University of Hertfordshire

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Original languageEnglish
JournalTransformative Works and Cultures
Publication statusSubmitted - 4 Jan 2019


In spite of the advances made within the field of fan studies over the past few decades, fan history remains a somewhat neglected subdiscipline, in part because of the methodological complications in dealing with a community of fans who may be long deceased.
This article suggests fan magazines, and particularly fan magazine letter sections, as a way for fan historians to access the views and opinions of the Classic Hollywood fans of the 1920s and 1930s, a community otherwise largely lost to history. It does so by demonstrating three different methodological approaches.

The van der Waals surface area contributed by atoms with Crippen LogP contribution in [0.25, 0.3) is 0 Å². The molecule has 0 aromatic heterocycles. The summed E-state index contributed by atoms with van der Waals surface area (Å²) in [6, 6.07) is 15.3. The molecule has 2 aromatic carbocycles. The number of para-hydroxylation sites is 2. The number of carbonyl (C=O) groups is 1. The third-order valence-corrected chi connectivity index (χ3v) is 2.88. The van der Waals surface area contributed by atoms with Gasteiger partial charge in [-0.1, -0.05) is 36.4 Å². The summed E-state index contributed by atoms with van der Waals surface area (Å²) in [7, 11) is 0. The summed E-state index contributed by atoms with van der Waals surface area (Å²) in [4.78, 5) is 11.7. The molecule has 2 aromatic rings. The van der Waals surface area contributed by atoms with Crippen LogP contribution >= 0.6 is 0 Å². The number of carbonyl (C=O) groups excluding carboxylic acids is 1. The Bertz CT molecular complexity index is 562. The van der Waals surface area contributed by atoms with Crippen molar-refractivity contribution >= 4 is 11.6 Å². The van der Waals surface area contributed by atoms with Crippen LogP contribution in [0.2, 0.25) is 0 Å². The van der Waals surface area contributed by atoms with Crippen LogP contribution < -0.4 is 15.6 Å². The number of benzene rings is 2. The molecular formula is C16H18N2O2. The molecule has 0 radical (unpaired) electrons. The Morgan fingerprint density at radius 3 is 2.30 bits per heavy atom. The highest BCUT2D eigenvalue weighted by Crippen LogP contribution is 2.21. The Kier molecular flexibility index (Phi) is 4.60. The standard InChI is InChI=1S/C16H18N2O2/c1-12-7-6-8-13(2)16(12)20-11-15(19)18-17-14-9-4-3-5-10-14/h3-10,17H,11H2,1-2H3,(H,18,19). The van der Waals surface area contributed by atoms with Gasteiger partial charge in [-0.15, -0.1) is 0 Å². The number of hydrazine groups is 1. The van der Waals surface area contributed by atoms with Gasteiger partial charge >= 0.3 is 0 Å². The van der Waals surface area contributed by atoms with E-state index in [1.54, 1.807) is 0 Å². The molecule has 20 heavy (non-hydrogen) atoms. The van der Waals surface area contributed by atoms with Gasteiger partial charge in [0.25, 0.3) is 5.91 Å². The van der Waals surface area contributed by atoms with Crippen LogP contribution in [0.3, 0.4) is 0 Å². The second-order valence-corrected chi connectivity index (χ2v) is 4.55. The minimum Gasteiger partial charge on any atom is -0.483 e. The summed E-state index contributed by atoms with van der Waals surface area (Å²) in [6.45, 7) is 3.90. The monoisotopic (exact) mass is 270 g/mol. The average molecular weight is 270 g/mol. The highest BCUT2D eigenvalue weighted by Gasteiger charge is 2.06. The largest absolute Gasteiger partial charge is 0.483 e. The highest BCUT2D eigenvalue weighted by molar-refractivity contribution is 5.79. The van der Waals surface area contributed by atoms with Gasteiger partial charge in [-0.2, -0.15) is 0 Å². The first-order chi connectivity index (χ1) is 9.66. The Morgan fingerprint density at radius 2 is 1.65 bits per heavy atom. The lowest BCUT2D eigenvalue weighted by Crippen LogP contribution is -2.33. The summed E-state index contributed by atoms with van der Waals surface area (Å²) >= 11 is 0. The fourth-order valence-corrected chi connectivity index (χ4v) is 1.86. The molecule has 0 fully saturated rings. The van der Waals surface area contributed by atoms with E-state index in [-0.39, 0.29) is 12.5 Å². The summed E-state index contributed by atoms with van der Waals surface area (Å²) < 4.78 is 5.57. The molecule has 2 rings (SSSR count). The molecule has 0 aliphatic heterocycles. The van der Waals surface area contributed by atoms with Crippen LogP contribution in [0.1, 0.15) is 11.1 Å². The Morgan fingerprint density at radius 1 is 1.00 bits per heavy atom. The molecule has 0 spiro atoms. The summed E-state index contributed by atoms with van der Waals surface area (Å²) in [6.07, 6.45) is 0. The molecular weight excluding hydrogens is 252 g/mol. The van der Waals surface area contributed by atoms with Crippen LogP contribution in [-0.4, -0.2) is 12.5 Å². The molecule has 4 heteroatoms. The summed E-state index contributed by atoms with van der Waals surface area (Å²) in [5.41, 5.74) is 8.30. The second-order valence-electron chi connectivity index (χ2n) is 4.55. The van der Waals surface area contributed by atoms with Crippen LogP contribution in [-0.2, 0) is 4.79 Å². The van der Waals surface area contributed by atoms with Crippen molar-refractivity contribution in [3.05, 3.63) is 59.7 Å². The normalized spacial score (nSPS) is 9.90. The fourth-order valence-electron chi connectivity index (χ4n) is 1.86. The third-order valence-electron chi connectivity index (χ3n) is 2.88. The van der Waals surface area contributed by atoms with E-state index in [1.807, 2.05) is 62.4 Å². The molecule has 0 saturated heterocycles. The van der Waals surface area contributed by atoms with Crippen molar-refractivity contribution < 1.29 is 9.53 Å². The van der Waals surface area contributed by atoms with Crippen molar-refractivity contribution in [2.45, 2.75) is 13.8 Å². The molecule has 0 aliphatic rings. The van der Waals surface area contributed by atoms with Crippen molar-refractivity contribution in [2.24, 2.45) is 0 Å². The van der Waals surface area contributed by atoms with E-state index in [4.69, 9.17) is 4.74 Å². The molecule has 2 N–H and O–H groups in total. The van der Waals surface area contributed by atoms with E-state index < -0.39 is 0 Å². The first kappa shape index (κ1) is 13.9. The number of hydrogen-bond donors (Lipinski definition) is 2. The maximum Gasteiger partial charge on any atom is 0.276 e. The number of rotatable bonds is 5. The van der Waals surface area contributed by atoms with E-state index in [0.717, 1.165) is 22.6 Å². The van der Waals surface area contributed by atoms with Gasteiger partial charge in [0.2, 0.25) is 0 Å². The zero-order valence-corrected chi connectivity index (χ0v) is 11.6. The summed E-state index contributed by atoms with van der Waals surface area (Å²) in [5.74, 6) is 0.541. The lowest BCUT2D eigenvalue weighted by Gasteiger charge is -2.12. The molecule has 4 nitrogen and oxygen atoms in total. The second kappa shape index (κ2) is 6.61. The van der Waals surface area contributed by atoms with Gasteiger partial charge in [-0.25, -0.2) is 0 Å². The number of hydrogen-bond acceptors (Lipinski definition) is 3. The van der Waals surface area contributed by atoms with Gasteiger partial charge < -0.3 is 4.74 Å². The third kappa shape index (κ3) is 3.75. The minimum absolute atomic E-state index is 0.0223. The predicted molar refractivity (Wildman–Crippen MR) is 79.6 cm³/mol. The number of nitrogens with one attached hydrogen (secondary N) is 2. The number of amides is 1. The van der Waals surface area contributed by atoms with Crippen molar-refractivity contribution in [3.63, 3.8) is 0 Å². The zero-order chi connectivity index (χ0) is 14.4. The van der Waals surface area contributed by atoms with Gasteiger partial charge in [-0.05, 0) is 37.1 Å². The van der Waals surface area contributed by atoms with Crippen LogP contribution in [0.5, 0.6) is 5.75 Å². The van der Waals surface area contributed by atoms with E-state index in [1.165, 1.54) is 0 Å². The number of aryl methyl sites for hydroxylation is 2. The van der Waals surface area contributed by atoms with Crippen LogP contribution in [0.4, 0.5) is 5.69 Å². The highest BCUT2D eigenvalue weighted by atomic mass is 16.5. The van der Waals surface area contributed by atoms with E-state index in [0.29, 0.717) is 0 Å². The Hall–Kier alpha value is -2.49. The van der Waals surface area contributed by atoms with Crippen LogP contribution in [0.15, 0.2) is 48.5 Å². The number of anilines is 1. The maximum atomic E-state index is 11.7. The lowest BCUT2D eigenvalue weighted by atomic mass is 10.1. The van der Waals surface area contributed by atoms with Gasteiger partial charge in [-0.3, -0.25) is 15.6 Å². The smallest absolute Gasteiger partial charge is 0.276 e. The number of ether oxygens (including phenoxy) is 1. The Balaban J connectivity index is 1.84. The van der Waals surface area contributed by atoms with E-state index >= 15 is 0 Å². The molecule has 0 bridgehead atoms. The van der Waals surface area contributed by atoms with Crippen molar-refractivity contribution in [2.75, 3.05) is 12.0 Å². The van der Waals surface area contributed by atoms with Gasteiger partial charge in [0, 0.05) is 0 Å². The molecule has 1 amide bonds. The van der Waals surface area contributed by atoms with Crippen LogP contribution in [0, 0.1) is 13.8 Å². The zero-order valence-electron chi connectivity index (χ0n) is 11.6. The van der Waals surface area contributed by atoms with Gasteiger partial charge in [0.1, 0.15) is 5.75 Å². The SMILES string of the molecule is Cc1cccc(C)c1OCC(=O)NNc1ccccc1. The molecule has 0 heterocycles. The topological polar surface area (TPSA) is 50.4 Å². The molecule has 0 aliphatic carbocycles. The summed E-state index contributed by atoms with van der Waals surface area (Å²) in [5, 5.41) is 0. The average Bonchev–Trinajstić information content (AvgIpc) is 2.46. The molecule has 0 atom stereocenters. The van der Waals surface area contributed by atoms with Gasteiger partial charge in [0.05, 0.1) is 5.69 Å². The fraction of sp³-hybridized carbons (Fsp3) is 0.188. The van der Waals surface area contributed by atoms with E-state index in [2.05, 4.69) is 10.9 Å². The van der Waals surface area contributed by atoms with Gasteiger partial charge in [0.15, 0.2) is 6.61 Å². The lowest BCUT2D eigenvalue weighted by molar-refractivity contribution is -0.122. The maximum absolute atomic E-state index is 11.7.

Firstly, judicious use of the freely available 1920, 1930 and 1940 US Census records can help researchers establish which letters were written by real, existing fans; further information contained in the census, then, can help establish a demographic profile of the fan magazine community as a whole.
Secondly, a content analysis of the fan letters found helps illustrate the preoccupations of particular fans at this time, as well as the way in which they established and negotiated the particular codes of behaviour within their fandom.
Thirdly, then, a focus on particular fans who wrote to the magazine repeatedly over the course of multiple years can help historians to recreate the fannish journey travelled by long-deceased fans, over the course of multiple years or even decades.

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